With a nasty flu bug laying the city low, the Bronx was reported still standing so far, if even on wobbly feet.
Most hospitals were reporting a brisk trade in sniffling, aching patients.
Local schools, generally a breeding ground for spreading cold bugs, are however reporting minimal absenteeism.
Infectious disease experts at Montefiore are urging Bronxites to get vaccinated against influenza in one of the most severe and longest flu seasons in a decade.
“Our clinics and emergency departments are overwhelmingly busy with a significant increase in both adult and pediatric flu cases,” said Dr. Brian Currie, vice president and medical director for research at Montefiore Medical Center. “We have seen an increase in the influx of flu patients over recent weeks with as many as 40% of people seeking care in our emergency departments testing positive for influenza.”
Dr. Nathan Litman, director of the Division of Infectious Diseases at The Children’s Hospital at Montefiore, said the number of cases at Montefiore are definitely up, compared to last year’s mild flu season.
“As of Jan. 5, we probably have about 500 to 1000 positive tests,” Litman said. “Although, there maybe more patients that weren’t tested that have been diagnosed with the flu. We should be reporting another number within a week or so.”
To manage the surge of patients, the hospital is extending hours at several of its community urgent care sites.
Bronx East Urgent Care Center at 2300 Westchester Avenue will now be open Monday-Friday – 9 a.m. to 10 p.m. and Saturday-Sunday – 9 a.m. to 7 p.m.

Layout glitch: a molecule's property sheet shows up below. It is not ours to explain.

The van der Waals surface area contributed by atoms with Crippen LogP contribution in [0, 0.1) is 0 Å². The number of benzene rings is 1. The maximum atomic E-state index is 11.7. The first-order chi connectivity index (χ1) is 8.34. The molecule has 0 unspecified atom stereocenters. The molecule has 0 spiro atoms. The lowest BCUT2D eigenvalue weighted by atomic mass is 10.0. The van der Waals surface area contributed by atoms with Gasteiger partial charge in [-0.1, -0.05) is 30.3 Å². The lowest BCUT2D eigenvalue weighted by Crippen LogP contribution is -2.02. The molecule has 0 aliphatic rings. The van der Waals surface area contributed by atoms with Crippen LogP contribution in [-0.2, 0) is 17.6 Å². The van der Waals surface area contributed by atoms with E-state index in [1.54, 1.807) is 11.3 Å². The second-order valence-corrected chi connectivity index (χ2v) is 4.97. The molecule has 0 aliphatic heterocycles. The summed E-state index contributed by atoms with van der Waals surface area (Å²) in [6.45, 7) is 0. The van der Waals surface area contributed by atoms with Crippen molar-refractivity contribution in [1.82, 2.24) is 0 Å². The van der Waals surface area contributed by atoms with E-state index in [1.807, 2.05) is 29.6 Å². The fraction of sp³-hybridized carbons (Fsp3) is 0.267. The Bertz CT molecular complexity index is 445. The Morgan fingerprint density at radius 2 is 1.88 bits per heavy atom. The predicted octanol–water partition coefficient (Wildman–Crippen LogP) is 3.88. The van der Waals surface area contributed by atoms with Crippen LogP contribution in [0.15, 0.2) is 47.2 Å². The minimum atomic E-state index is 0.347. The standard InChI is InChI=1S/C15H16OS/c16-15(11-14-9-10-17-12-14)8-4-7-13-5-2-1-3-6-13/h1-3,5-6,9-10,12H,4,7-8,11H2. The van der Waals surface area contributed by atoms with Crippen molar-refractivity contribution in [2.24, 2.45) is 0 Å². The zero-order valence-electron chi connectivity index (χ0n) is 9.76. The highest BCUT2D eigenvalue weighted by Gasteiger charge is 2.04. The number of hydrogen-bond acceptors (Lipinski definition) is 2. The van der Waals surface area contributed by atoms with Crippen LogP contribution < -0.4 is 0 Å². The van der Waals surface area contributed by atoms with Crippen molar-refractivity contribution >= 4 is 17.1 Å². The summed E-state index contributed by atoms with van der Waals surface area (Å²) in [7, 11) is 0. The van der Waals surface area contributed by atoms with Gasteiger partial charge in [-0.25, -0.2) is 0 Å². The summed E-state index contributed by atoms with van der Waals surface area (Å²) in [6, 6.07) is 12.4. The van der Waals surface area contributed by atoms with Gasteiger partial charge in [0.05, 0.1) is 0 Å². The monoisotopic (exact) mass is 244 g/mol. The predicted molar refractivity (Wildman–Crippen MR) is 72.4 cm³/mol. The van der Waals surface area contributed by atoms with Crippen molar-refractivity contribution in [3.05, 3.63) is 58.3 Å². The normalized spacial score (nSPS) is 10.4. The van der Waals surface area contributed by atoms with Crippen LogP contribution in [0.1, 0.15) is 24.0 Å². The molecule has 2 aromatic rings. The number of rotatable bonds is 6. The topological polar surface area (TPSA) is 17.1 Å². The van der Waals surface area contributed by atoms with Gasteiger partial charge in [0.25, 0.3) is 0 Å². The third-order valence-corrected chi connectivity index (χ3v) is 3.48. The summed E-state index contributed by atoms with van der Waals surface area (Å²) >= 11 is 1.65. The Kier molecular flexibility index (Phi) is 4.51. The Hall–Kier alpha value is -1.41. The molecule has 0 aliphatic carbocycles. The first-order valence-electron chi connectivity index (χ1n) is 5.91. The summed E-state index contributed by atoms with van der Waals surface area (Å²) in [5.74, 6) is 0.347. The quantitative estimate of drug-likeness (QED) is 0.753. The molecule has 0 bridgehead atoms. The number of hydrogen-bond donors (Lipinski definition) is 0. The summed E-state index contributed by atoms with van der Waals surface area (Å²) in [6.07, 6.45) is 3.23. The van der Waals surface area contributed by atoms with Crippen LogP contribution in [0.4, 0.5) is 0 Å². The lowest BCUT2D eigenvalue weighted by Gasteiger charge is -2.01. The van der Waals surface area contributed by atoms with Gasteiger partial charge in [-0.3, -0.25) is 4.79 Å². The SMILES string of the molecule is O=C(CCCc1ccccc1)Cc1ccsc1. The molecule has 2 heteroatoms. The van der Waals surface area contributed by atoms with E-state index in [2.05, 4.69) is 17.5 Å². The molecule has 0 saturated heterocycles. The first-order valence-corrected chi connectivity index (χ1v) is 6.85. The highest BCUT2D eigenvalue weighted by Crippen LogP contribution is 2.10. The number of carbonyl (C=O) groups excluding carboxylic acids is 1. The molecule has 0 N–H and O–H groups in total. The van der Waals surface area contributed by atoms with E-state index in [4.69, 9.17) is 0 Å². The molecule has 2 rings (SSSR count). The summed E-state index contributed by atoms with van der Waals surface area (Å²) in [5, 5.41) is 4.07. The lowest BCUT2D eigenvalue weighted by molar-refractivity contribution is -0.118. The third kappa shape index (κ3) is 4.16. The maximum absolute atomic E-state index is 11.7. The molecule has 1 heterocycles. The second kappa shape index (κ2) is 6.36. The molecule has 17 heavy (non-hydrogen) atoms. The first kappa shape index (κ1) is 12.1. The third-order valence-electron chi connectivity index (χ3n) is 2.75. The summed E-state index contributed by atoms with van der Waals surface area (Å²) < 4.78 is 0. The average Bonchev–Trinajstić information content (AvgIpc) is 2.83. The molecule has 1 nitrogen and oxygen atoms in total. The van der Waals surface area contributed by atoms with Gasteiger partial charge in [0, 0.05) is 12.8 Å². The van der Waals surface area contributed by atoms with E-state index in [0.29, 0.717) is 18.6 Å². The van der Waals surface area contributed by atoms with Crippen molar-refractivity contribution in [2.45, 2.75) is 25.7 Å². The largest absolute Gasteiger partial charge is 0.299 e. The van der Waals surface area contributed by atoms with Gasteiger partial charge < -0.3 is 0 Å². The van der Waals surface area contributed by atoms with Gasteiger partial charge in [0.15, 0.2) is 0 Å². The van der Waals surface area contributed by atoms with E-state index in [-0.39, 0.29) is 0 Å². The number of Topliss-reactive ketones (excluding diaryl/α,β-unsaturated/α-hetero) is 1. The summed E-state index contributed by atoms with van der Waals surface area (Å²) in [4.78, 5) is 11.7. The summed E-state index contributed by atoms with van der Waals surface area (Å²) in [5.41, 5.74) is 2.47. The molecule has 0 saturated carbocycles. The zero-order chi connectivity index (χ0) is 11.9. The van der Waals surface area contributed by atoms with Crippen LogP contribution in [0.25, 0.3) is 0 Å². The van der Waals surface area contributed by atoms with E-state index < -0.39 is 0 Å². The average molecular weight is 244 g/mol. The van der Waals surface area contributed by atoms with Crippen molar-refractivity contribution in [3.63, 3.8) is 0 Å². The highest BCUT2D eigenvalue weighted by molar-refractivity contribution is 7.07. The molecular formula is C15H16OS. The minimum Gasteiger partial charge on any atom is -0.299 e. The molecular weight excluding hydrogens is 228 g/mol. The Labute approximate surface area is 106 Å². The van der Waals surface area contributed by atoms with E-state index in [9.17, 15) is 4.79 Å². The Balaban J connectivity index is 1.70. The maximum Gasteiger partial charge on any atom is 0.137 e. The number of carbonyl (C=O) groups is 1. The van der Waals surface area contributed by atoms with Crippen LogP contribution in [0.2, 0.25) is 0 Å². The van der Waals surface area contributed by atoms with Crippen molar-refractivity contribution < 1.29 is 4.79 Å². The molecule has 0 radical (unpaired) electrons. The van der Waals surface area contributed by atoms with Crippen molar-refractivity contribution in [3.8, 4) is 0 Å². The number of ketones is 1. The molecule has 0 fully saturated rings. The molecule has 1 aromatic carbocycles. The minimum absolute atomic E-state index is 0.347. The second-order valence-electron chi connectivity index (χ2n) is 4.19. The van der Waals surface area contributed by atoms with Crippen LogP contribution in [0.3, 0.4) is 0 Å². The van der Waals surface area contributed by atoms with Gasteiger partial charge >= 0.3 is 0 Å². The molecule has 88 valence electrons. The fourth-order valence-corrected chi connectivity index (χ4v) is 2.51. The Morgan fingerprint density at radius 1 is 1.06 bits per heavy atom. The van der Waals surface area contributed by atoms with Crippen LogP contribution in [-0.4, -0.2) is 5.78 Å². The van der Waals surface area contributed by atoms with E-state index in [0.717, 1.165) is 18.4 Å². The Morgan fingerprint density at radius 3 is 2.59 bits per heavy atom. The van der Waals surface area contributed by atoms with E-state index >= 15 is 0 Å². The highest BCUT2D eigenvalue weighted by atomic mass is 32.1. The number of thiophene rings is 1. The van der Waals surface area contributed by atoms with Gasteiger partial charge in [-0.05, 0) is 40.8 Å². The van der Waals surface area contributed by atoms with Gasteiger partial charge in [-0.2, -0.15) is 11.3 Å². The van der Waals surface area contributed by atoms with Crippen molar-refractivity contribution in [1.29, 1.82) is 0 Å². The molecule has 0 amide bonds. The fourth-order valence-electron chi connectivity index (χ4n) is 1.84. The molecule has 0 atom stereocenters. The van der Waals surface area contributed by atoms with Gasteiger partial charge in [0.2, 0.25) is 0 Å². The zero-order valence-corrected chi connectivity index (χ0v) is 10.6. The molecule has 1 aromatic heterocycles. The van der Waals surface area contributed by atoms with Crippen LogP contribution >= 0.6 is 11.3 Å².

Grand Concourse Urgent Care Center at 2532 Grand Concourse will be open Monday-Friday – 2 p.m. to 11 p.m. and Saturday-Sunday – 9 a.m. to 5 p.m.
Family Care Center at 3444 Kossuth Avenue will be open Monday-Friday — 5 to 9 p.m. and every other Saturday beginning Jan. 19 from 8:30 a.m. to 5p.m.
Although the number of confirmed flu cases in the Bronx are up, Litman said the hospital has not experienced any shortage in the flu vaccinations.
Officials at St. Barnabas Hospital also said the number of confirmed cases of the flu at the hospital is up — 25% from last year.
“The hospital has increased its staff in response,” said hospital spokesman Howard Matzner. “And the emergency room is open 24/7 for anyone who needs it.”
But officials at Jacobi Medical Center said the number of reported cases remains the same as last year.
“While it’s definitely true the city is seen as having an upswing in flu cases, that has not been true here at Jacobi,” said spokesman John Doyle. “Our numbers remain relatively stable at this time.”
While the number of confirmed flu cases has definitely increased this year, it seems to have no effect on attendance rates at the borough’s schools.
“We haven’t seen swings in the attendance rate,” said Margie Feinberg, a spokesperson for the NYC Department of Education.
Nearly 20,000 cases of influenza have been reported in New York this season, compared to the 4,404 cases reported last year.
On Saturday, Jan. 12, Gov. Cuomo declared a statewide public health emergency, making it easier for anyone ages six months to 18 years old to get flu shots from pharmacies.
Borough President Ruben Diaz Jr. said he is asking “that all, not just those who are most vulnerable, but ALL Bronxites get the flu shot.”
Helpful tips to avoid the flu, from Montefiore Medical Center.
-Get vaccinated. Flu season is expected to continue through the spring.
– Wash hands whenever touching surfaces in public places.
– Avoid coughing and sneezing into hands, instead use the crux of your elbow.
– If you are sick, stay home. The risk of transmitting the virus is too risky.
– Those with severe symptoms or with a chronic medical condition should visit the emergency department.
-Those at greatest risk of complications from flu are children under age two, pregnant women and adults over 65.
Kirsten Sanchez can be reach via e-mail at email@example.com or by phone at (718) 742-3394